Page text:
Ms Buzyn added investigators will try to determine if the affected families have anything in common. 

Remera has already tested the mothers of the affected for numerous substances they may have been exposed to during pregnancy, including drugs and excessive amounts of alcohol.

WHAT WAS THE THALIDOMIDE SCANDAL? 

Thalidomide was the medication given to pregnant women to combat morning sickness between 1958 and 1961.

It was withdrawn after doctors noticed an increase in the number of deformed babies born to mothers who had been on the drug.

After a long battle, the families affected received total of £28 million in compensation, paid out by the drug manufacturer during the 1970s.

But no clear explanation has been found.

Doctors at Remera have pointed the finger at pesticides, noting several calves were born without tails or missing ribs in Ain at the same time as the affected babies.

Others believe the defects could be genetic.

Public Health France has previously said the abnormalities were ‘probably down to chance’.

‘We listened to their parents and their grandparents, visited the places where they live,’ Anne Gallay, a director at the body, said.

‘No environmental factors – pesticides, for example – could be questioned.’  

However, Remera has dismissed the likelihood of the defects being down to chance as ‘more than infinitesimal’. 

Data on France’s birth-defect rates is based on just a few regional registers, which only takes into account 19 per cent of the country.

There is no national register measuring limb-related birth defects throughout France.  

This comes after thousands of babies around the world were born with missing or stunted limbs in the 1950s and 1960s, which was linked to the drug thalidomide.

Thalidomide used to treat nausea in pregnant women and was banned in the 1960s

MOTHER OF SEVEN-YEAR-OLD WHO WAS BORN WITH HIS LEFT HAND MISSING WAS TOLD ‘IT HAPPENS. WE WON’T HAVE EXPLANATIONS’

Melinda Mostini’s seven-year-old son Leo was born without a left hand and his arm partially missing.

The youngster was delivered at the Lorient hospital, Morbihannaise, in western France in October 2011.

Ms Mostini, who is also mother to 10-year-old Eva, discovered Leo had the defect during an ultrasound scan in June.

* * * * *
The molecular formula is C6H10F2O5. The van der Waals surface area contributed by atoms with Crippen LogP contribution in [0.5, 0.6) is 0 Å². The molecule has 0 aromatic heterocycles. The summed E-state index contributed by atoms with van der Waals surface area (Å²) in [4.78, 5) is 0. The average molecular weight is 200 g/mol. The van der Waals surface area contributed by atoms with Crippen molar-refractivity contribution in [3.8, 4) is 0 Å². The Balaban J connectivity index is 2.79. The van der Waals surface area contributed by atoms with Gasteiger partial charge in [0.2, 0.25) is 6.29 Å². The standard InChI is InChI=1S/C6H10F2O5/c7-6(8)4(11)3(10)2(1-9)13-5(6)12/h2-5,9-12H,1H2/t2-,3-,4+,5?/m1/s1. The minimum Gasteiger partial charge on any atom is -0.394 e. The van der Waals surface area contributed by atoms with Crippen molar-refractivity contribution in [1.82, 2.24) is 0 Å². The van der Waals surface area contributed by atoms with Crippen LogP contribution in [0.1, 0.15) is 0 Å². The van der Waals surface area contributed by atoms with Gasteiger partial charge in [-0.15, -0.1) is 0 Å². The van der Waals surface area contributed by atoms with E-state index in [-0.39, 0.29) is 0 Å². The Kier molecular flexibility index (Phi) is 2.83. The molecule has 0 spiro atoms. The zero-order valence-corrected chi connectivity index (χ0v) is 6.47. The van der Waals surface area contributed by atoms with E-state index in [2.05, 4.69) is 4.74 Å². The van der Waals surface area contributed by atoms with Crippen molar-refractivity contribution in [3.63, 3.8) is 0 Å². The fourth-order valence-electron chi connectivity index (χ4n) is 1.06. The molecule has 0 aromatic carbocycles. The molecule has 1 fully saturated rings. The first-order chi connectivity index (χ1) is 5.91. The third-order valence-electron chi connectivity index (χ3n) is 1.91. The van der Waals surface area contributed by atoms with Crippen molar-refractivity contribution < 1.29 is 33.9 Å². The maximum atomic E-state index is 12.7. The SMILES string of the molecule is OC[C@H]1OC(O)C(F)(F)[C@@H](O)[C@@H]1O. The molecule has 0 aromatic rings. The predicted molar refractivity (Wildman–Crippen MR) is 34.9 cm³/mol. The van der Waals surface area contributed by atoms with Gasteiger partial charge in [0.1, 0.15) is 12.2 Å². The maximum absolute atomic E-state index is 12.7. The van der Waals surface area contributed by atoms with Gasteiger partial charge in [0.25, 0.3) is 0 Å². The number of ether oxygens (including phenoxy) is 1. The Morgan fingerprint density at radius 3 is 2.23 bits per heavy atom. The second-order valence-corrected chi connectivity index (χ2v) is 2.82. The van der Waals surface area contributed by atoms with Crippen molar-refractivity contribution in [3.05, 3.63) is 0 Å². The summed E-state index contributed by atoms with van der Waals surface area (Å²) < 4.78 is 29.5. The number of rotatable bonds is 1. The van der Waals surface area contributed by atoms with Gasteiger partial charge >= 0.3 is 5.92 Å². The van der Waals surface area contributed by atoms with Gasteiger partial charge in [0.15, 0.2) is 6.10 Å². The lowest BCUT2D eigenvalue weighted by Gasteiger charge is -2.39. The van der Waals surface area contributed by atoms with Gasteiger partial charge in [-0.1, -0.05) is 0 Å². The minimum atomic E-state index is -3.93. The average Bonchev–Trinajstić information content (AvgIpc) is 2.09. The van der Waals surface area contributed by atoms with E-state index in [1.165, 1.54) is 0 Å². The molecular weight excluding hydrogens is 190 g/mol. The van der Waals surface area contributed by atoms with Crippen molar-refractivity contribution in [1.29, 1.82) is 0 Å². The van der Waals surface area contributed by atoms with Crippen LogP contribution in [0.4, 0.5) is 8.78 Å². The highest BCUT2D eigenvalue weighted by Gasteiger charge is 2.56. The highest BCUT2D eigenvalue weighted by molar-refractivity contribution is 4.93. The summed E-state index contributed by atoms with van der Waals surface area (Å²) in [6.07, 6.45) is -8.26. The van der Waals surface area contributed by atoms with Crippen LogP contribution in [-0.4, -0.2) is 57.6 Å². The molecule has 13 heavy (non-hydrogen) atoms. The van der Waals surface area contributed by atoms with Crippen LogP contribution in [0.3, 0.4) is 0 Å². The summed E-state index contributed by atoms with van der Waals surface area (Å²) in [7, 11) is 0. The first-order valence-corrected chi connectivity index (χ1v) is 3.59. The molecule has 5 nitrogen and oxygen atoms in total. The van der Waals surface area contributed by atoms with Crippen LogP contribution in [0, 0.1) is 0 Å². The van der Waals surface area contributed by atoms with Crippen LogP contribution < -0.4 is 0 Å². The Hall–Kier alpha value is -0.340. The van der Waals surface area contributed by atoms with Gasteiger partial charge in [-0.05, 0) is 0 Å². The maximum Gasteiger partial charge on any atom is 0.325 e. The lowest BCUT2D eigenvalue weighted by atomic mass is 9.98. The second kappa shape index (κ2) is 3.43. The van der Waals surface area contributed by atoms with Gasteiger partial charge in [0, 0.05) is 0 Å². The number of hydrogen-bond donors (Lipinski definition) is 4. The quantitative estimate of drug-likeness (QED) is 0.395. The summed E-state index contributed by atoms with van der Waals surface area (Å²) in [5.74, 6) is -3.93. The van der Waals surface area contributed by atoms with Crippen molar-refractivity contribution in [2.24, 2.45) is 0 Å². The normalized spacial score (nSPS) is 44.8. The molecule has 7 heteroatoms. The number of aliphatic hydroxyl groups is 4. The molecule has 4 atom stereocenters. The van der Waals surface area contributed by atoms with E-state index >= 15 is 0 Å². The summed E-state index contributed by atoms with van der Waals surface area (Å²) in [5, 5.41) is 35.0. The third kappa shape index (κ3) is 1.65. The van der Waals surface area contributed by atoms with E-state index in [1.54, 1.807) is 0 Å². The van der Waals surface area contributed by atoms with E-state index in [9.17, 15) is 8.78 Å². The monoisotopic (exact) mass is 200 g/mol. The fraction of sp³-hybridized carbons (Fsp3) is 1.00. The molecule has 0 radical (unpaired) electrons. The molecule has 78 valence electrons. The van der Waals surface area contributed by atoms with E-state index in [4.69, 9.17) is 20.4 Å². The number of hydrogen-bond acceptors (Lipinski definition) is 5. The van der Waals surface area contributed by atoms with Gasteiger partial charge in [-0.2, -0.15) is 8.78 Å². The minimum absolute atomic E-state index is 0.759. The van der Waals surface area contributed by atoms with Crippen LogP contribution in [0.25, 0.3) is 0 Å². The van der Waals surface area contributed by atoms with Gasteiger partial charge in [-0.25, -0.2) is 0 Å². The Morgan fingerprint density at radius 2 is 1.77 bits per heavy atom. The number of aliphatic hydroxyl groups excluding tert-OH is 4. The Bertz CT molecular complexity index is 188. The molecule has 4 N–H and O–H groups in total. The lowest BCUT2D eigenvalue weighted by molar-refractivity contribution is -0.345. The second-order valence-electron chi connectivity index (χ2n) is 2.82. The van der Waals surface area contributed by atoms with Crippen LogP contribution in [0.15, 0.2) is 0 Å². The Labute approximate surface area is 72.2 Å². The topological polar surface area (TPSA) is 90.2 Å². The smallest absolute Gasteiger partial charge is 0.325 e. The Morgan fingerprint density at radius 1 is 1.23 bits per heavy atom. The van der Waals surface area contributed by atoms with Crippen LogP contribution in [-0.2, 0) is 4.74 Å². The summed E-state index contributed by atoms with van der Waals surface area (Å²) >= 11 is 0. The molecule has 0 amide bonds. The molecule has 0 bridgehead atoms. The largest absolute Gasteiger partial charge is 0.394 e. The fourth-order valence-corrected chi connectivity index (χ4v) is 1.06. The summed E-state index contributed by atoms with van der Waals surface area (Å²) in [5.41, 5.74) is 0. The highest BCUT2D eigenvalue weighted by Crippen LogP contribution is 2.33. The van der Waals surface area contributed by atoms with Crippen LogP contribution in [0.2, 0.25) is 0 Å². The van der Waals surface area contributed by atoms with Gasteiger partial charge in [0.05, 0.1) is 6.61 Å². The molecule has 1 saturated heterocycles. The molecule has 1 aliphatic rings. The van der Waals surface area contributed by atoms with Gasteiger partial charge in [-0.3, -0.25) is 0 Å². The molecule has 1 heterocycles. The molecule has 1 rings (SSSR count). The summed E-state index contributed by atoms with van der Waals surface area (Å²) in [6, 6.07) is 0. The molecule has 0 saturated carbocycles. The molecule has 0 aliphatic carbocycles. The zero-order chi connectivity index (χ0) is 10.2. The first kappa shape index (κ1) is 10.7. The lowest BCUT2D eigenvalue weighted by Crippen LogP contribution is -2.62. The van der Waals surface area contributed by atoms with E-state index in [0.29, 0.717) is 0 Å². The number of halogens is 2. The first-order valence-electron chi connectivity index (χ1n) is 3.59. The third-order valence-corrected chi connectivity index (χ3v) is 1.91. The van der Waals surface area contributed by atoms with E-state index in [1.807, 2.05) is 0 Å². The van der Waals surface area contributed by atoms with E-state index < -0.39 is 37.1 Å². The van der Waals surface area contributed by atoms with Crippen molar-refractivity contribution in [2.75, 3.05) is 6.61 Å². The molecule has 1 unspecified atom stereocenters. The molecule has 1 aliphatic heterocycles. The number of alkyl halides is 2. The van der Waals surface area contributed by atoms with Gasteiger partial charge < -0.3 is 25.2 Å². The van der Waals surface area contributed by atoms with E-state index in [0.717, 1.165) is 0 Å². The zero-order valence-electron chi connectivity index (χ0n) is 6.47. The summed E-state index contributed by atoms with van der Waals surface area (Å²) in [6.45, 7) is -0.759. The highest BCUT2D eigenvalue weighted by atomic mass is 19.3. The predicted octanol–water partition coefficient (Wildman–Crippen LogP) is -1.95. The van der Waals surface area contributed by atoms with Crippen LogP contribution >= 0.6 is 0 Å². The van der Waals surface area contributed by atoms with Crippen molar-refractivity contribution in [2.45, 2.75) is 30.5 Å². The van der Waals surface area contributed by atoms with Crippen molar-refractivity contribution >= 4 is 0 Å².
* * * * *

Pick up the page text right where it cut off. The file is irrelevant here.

After she asked why, doctors reportedly told her: ‘It happens. These are accidents. We do not have explanations.’ 

And seven years on, medics are still clueless as to what caused Leo’s birth defect.

Melinda Mostini's seven-year-old son Leo, from western France, was born without a left hand and his arm partially missing (both pictured with her daughter Eva, 10)

Melinda Mostini’s seven-year-old son Leo, from western France, was born without a left hand and his arm partially missing (both pictured with her daughter Eva, 10)

Ms Mostini told Le Télégramme: ‘I wish I could give Leo a real answer, just to explain why he has only one hand.’

But the youngster refuses to let his condition hold him back and simply tells friends his hand did not develop in his mother’s womb.

‘Leo has known how to tie his laces since kindergarten. He spent hours on the couch practicing!’ Ms Mostini added.

The youngster, who his mother calls a ‘little fighter’, has been horse riding since he was just four years old, and is a keen cyclist, swimmer and rugby player.

Despite his confidence, cruel strangers still sometimes make nasty comments.

‘Children have the right to be curious but they are sometimes hard,’ Ms Mostini said. 

Leo refuses to let his defect hold him back and started horse riding at just four years old. But the keen cyclist, swimmer and rugby player still endures cruel comments

Leo refuses to let his defect hold him back and started horse riding at just four years old. But the keen cyclist, swimmer and rugby player still endures cruel comments

Leo has had his first consultation to have a prosthetic fitted after he did not take to one he was given as a toddler.

As part of the initial investigation into the problem, Ms Mostini was questioned by doctors as to her eating habits during pregnancy and what drugs she took.

However, no common thread was found between her and other affected families.

‘The question arises as to whether it could be environmental’, she told FranceInfo.

Referencing ‘fertilisers, pesticides’, Ms Mostini wonders whether something ‘happened at this time on the commune’. 

 

Read more at DailyMail.co.uk